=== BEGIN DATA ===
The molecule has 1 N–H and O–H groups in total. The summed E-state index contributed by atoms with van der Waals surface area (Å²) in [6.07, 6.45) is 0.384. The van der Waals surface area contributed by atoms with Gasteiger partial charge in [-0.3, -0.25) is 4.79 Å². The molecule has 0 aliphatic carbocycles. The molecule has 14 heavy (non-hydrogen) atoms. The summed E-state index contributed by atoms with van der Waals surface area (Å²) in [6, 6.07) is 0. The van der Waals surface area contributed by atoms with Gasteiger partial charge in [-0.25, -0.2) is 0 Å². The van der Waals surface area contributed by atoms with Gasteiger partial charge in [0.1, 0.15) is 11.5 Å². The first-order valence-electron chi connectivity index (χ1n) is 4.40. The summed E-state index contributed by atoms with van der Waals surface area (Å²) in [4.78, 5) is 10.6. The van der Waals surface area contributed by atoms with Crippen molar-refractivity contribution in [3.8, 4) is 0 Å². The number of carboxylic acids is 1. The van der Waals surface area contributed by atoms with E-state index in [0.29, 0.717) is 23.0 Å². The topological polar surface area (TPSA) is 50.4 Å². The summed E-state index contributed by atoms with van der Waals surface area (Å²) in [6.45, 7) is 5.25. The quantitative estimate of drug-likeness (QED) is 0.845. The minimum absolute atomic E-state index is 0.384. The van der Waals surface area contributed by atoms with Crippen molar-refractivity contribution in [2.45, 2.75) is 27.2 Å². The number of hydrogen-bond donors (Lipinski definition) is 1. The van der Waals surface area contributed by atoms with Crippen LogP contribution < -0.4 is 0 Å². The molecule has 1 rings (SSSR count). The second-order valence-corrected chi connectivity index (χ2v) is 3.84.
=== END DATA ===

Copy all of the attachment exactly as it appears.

The molecule has 1 N–H and O–H groups in total. The summed E-state index contributed by atoms with van der Waals surface area (Å²) in [6.07, 6.45) is 0.384. The van der Waals surface area contributed by atoms with Gasteiger partial charge in [-0.3, -0.25) is 4.79 Å². The molecule has 0 aliphatic carbocycles. The molecule has 14 heavy (non-hydrogen) atoms. The summed E-state index contributed by atoms with van der Waals surface area (Å²) in [6, 6.07) is 0. The van der Waals surface area contributed by atoms with Gasteiger partial charge in [-0.25, -0.2) is 0 Å². The van der Waals surface area contributed by atoms with Gasteiger partial charge in [0.1, 0.15) is 11.5 Å². The first-order valence-electron chi connectivity index (χ1n) is 4.40. The summed E-state index contributed by atoms with van der Waals surface area (Å²) in [4.78, 5) is 10.6. The van der Waals surface area contributed by atoms with Crippen molar-refractivity contribution in [3.8, 4) is 0 Å². The number of carboxylic acids is 1. The van der Waals surface area contributed by atoms with E-state index in [0.29, 0.717) is 23.0 Å². The topological polar surface area (TPSA) is 50.4 Å². The summed E-state index contributed by atoms with van der Waals surface area (Å²) in [6.45, 7) is 5.25. The quantitative estimate of drug-likeness (QED) is 0.845. The minimum absolute atomic E-state index is 0.384. The van der Waals surface area contributed by atoms with Crippen molar-refractivity contribution in [2.45, 2.75) is 27.2 Å². The number of hydrogen-bond donors (Lipinski definition) is 1. The van der Waals surface area contributed by atoms with Crippen LogP contribution < -0.4 is 0 Å². The molecule has 1 rings (SSSR count). The second-order valence-corrected chi connectivity index (χ2v) is 3.84.